Sunday, June 20, 2004

No denouement, just drinking

So Dick and I attended the Spacing Issue 2 magazine launch on Thursday.

We walked into the El Mocambo around 10 PM, passing through a scattered crowd of sidewalk smokers. After paying the $10 cover, the cashier handed us each a copy of the magazine. I thumbed the thin pages while putting my change in my wallet. The mag looked good, smartly designed, minimalist -- but I would have to get to it later. We weaved through the crowd, all the way to the front where the MC was handing out raffle prizes.

"And the prize pack goes to...1-0-3-4-2-4...hey we have a winner...here he comes, a tall man. What's your name, sir? Heighton? H-...Hayden? You're not the famous Hayden are you? Enjoy the CDs, man, thanks for your money!"

We had no knowledge of this magazine except through the website, and one Spacing staffer's photoblog that I check out periodically. I certainly didn't know that the mag was part of a larger cause, put forth by a group called the Toronto Public Space Committee.

The MC introduced a couple of art videos for us to watch, which we did. Then there was a bit of a lull in the presentation while the bands set up, so a shag-haired fellow in a red, besloganed shirt took the stage and started ad-libbing.

Then all of a sudden, he introduced us to...the one and only, the NDP Candidate for Trinity-Spadina, one Olivia Q. Chow.

A conversation between Dick and I, not five minutes earlier while walking up Spadina Ave.:

"I almost don't want the NDP to win. You know why? Olivia Chow."

"Ohhh...she's incompetent. She is simply gross."

"She soils the entire NDP. They're ruined. How the hell did that woman get into any kind of public-facing position whatsoever?"

"Layton. No other reason. She's the worst part of the entire Canadian federal election. Pure feel-good shite."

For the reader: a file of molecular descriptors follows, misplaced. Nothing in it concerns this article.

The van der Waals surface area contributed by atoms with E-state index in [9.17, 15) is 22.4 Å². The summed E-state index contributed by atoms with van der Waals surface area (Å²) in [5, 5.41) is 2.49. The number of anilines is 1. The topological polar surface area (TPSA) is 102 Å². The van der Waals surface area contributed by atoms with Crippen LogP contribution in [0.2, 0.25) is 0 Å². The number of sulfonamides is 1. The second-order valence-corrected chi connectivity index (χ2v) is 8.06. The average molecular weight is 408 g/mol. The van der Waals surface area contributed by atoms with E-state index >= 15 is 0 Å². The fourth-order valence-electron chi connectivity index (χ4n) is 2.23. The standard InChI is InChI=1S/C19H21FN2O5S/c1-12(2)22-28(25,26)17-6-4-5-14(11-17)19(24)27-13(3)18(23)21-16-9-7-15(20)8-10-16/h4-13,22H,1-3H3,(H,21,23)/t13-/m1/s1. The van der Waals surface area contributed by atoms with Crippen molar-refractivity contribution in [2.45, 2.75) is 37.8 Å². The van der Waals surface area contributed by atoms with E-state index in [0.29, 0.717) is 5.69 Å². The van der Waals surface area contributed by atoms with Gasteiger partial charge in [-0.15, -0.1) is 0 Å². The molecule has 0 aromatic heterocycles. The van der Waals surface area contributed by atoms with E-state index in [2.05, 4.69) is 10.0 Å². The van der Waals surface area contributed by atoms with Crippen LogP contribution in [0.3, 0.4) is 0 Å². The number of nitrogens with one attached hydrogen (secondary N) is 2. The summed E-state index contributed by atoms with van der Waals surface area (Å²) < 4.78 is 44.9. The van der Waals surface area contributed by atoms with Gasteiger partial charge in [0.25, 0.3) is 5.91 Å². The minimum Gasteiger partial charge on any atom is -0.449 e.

"She wipes her ass with taxpayer dollars, and calls it vibrant and diverse street art."

"I cannot stand Olivia Chow even a little bit. Fuck."

Oh sweet serendipity. So out came Olivia. Dick's eyes swelled up into ping-pong balls. The Bicycles started playing some background bossa nova, and Ms. Chow gave a little speech. It was thirty or so seconds I wish I'd videotaped. There was something odd about her stage presence. Maybe it was her aggressiveness, or the way her elbows kinked when making hand gestures, or her shrieky, meandering narrative (she drifted this way and that, haplessly segueing a rallying cry for more bike lanes into a bizarre anecdote about ugly green hedges creeping over her driveway fence, to the edification of no one).

Looking over her shoulder and sensing that her time was up, she shouted "We have a PLAN! For URBAN SPACES! Thank you!", and then exited to the back, leaving the crowd in stunned awe. Showing up at the event was commendable, but politicians seldom achieve crowd rapport in front of youth. Political rhetoric glances off crowds like this, and campaigners trying to show their "young side" (Ed Broadbent excepted) end up in the pages of Frank Magazine, not Eye Magazine. Olivia spared us either tactic, and did the admirable thing: she simply showed up half-drunk.

Dick and I, gracious guests as we are, followed suit.

The oblong bar forced us to the back of the club, where we watched the crowd from afar. Dick and I could not stop talking about the women -- I've crawled to every decrepit edge of this town, seen every sliver of nightlife under these Ontario stars, and never once seen girls like these. These were the bookish, folk types. The real kind, the messed up kind. I love those. We're talking obsessive diarists and art-house nerds and greenhouse gardeners and acoustic music junkies, who still go out and party. I sat at the bar with my Keith's, rapt.

(If you are reading this, and are a female who was in attendance at the Spacing magazine launch party, I probably want to marry you. In fact, let's dispense with proper courtship. E-mail me and we shall be wed on the Velvet Lounge deck, quietly, without undue pomp or formality, and we'll lift wine glasses after I Do.)

Elliot Brood came out with his band, a roots outfit with an electric banjo lead. They were fantastic. I tried calling a friend on a cell phone, but couldn't get a signal amidst the noise. Unable to get many conversations going, and resigned to being outsiders in this crowd, Dick and I simply began drinking like fiddlers. With the crowd thinning to a trickle by this point, we bid the hotties adieu, walked across the street to Grossman's -- a souse's haven -- and continued our self-embalming. We ended up in a pierogie joint on Dundas Ave., wet with drink, trying to convince a waitress we had Polish cred. The end.

1 Comments:

Blogger Nihilist said...

Sounds like a good time. I was invited to it, but had shit to do. =\

1:41 PM  

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